The Maori of New Zealand The Maori people, the natives of New Zealand, have played a strong part in the development and success of the small island nation. Their ferocity and determination won the respect of the colonizing English, and to this day the yare esteemed members of the society. They hold positions in their government and are in control of their own destinies. Their greetings and posture when having their picture taken for the outside world is a part of culture that I would like to discuss. Years ago, back in the days of rampant imperialism, the English navy found the part of the world that today is referred to as 'down under'. They originally came first to Australia, but it was only a matter of time before New Zealand, Australia's tiny neighbor, was discovered also.
The mighty English, what the time was one of the world powers, subjugated the natives of Australia, the Aborigine people. The Aborigine, having very little technology, were easily subdued and the land became an English colony, used at first for its natural resources but also as a exile or prison colony. The lack of resistance from the natives made it relatively easy for the English to accomplish their task. This gave the Aborigine absolutely no respect from the English, and almost to this day are they treated as inferiors, by the English. This was not the case with the neighboring Maori's. As stated before, the English eventually found their way to the south, where the beautiful island lay untouched by foreign hands.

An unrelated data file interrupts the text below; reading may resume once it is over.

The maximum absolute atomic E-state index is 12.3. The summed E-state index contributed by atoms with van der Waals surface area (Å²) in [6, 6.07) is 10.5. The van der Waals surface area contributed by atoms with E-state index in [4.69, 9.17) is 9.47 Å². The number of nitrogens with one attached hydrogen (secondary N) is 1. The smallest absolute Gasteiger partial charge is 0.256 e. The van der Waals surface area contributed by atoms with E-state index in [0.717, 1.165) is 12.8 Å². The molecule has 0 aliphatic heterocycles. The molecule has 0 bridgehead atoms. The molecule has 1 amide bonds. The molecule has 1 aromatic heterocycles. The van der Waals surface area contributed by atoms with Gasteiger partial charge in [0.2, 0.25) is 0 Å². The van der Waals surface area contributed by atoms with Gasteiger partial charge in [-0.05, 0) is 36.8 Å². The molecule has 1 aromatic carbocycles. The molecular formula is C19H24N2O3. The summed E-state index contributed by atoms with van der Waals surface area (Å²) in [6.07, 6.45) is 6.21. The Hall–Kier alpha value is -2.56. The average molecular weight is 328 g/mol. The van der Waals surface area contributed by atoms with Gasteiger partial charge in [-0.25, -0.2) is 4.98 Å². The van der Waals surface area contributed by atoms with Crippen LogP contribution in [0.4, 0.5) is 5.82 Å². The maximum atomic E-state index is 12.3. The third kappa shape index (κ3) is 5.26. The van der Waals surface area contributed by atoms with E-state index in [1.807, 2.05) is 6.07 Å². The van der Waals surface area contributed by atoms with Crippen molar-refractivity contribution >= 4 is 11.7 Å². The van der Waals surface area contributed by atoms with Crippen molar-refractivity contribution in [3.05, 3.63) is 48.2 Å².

They also found that the island had a native populace just as Australia had had. But one thing was very different from these natives. The English, thinking that this island was also theirs for the taking, met heavy resistance from the Maori. Many an English life was lost at the hands of these fierce some warriors, and even though they were outclassed technologically, still did the Maori fight on. Their desire to defend their land from the invading outsiders won them the respect and admiration of the English.
Presently, they hold positions of power in the New Zealand parliament and are regarded as equals in society. When a Maori takes a picture for the outside world, e.g. for a post card or tourist, their ferocity and determination are shown in their stance and posture. They strike a fighting pose, with one arm raised above their heads in an attack position and the other in front of them, ready to defend their midsection. The best aspect is their facial expressions. Their tongues are out and dipped down, while their eyes are open fully, as you might see a crazed or intense individual do.
The stance is tell outsiders that yes, we are mean and we " ll kick your -- - if you come and try to take what's ours. Because the Maori chose to fight the English, it earned them respect and admiration. They are now in control of their own destiny and have been since the English came. They send a message out with each and every postcard, and although the stance has now become more of a show than reality. its message can still remind us of determination of one tribe of people.